Impressions of Cambridge

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Travel Features >> Impressions of Cambridge

Impressions of Cambridge

March 08, 2013

When I first arrived at Cambridge many years ago as an international student and an undergraduate, I had butterflies dancing The Swan Lake in my stomach. After a peaceful two-hour ride from London Heathrow, passing through some scenery with the stuff that pastoral bliss is made of – well-fed cows and quietly grazing sheep, gentle rolling hills and country houses – my bus reached Cambridge. I will never forget my first impression – medieval colleges with the watchful look of patriarchs looming over students cycling past in colourful windbreakers, little ivy-covered cottages straight out of Enid Blyton snuggling alongside narrow streets, and the weak English sun making a valiant effort to shine through trees shedding leaves in a million autumn colours.

Cambridge is considered one of the hallowed university towns of the world, and despite every effort made by students to ignore its existence (the most popular method is getting stone-drunk), the University of Cambridge undoubtedly dominates town life. Before the establishment of the University by some black sheep who were expelled from Oxford way back in the 13th century, Cambridge was a sleepy agricultural town, supported by revenues from goods ferries plying on the river Cam (the name ‘Cam-bridge’ derives from ‘the bridge on the river Cam’). Royal patronage, especially by Henry VIII, helped the fledgling university greatly, and soon Cambridge colleges grew up and competed with the best in Oxford. From the beginning, due to the University’s octopus-like spread, hostility has existed between the townspeople and scholars, or between ‘town and gown’, as the locals call it. In my time there, the students who managed to make friends with ‘townies’ were regarded as cool beyond belief.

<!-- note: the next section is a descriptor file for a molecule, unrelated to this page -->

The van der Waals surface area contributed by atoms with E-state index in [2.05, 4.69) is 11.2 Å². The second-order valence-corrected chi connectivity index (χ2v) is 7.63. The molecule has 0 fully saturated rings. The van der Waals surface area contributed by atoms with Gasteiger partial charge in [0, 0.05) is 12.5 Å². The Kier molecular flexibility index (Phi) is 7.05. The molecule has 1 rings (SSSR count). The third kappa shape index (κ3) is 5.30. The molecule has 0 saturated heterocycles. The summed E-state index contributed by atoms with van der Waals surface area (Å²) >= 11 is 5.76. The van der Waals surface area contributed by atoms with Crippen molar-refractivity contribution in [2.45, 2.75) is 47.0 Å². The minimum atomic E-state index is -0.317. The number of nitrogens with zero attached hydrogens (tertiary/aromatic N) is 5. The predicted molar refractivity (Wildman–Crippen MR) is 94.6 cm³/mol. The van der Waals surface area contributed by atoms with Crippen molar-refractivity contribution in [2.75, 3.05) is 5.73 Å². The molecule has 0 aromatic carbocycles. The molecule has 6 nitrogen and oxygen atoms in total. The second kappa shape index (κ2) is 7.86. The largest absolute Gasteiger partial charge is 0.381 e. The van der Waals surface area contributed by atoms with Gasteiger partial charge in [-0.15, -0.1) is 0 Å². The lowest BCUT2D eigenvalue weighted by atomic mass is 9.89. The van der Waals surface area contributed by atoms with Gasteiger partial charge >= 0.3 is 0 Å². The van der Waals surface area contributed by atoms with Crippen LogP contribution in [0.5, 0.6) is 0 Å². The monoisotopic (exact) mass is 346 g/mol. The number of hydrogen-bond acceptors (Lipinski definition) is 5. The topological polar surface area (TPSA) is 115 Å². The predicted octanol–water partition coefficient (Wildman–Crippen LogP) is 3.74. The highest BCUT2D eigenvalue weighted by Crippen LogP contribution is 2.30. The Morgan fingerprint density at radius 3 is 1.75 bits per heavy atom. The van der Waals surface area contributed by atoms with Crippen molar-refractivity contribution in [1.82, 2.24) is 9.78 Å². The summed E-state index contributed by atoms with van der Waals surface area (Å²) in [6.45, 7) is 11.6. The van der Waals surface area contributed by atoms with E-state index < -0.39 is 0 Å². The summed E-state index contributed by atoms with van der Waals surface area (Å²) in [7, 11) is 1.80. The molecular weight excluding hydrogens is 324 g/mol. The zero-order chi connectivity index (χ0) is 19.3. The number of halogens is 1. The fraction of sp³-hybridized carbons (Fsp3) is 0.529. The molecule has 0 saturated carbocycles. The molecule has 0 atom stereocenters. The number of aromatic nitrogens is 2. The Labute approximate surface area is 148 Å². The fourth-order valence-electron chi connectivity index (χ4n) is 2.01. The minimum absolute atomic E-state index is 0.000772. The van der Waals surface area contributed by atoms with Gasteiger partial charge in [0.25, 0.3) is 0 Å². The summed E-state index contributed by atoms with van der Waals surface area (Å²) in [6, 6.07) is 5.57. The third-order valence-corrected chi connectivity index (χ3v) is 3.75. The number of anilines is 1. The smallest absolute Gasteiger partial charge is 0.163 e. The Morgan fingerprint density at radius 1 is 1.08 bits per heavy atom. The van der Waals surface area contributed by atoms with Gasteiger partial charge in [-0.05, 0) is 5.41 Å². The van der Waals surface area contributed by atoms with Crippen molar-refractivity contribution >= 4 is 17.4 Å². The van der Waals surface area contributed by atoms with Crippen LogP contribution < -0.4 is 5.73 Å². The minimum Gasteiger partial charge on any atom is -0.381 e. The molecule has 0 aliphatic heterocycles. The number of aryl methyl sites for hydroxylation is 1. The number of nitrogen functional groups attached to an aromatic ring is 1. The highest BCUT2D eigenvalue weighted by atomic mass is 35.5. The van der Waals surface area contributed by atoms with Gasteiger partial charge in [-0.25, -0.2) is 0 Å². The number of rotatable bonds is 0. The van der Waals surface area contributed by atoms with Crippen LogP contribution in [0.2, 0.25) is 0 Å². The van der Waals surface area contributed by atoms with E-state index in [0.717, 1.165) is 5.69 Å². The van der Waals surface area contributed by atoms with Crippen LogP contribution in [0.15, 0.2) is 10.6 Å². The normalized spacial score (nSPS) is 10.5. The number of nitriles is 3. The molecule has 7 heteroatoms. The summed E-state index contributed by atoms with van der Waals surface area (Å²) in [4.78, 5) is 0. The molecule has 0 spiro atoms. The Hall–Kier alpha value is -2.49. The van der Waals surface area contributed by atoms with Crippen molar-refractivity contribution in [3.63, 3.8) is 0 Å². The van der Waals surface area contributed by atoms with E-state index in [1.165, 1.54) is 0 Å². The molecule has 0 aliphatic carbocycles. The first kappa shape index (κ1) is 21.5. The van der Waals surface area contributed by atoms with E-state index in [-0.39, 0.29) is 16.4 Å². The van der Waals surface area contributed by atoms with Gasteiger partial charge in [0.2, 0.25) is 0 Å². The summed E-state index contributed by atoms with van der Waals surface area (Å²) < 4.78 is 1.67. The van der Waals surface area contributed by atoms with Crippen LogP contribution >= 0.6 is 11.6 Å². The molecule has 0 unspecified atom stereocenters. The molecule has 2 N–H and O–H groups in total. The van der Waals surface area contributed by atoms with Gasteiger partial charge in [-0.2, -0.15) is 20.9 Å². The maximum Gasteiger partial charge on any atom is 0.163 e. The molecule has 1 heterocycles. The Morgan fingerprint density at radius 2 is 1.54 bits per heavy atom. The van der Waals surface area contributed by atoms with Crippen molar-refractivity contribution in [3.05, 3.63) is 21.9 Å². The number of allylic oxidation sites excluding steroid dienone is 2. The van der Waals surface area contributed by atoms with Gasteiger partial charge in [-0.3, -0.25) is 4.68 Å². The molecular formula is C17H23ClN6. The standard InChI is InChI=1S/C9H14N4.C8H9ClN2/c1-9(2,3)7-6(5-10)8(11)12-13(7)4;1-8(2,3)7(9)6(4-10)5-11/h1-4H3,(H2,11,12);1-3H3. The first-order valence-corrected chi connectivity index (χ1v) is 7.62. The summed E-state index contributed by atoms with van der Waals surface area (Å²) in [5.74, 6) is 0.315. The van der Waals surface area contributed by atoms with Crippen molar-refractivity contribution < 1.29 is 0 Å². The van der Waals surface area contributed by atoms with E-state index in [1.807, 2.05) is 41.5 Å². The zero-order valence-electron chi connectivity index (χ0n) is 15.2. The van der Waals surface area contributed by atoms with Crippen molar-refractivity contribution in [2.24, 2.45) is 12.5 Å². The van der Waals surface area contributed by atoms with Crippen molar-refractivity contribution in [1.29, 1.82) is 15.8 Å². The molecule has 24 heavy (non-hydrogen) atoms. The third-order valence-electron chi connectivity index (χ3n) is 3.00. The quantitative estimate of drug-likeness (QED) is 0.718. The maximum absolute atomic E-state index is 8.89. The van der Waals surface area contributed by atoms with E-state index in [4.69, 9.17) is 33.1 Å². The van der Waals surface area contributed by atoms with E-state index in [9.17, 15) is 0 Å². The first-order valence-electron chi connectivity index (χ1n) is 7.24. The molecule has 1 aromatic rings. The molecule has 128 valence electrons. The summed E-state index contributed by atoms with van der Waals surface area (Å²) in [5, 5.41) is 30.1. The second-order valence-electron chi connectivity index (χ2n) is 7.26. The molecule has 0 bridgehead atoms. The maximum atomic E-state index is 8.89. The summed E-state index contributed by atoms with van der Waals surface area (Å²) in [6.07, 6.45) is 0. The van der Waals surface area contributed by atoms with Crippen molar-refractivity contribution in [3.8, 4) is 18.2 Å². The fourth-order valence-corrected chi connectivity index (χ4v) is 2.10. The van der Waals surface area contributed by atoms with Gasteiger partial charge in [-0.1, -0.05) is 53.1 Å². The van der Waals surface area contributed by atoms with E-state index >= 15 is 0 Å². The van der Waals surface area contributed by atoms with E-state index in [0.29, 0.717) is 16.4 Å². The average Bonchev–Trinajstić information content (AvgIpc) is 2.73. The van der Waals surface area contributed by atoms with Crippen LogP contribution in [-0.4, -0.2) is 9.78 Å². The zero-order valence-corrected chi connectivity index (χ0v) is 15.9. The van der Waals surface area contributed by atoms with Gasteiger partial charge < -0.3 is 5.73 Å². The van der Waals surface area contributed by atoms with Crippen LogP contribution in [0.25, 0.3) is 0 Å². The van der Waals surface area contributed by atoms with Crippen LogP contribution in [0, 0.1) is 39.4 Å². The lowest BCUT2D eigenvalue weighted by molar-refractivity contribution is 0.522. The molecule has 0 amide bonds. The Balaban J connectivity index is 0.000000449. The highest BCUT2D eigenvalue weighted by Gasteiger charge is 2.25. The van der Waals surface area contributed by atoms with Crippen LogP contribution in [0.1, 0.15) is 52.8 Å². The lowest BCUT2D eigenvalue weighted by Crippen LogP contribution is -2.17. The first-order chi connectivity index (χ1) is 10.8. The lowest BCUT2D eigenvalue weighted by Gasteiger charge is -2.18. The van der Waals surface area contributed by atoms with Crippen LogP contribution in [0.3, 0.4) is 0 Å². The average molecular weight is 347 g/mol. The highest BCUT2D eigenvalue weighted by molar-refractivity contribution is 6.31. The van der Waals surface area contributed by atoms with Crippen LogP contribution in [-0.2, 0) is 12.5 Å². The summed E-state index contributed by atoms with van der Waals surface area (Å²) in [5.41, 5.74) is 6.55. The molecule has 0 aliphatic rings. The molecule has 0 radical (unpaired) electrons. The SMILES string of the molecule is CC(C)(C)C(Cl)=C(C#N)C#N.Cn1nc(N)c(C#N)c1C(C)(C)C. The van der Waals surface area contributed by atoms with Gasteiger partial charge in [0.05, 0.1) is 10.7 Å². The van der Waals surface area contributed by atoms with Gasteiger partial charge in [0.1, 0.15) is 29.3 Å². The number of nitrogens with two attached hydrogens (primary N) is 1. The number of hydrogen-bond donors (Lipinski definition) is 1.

Today, Cambridge is one of prettiest towns in all of England. The river Cam runs like a slender glittering thread through the town, with college buildings on one side and a luscious strip of green known as ‘The Backs’ on the other. In the summer, the normally placid surface of the Cam is broken by hundreds of locals and tourists punting and doing their best to throw dear ones into the water. The Cam is also punctuated by many beautiful bridges each with their own story including the Mathematical Bridge (built to a mathematical design that allows it to stand without a single nail), the Clare College Bridge (with stonework left unfinished by the disgruntled, underpaid architect) and the Bridge of Sighs (where Wordsworth is reputed to have wasted his student years sighing and writing poetry). The Backs are absolutely splendid to walk through any time of the year, and to doze off after a picnic on a lazy afternoon, with the quack-quack of turquoise-necked Cam geese in your ears.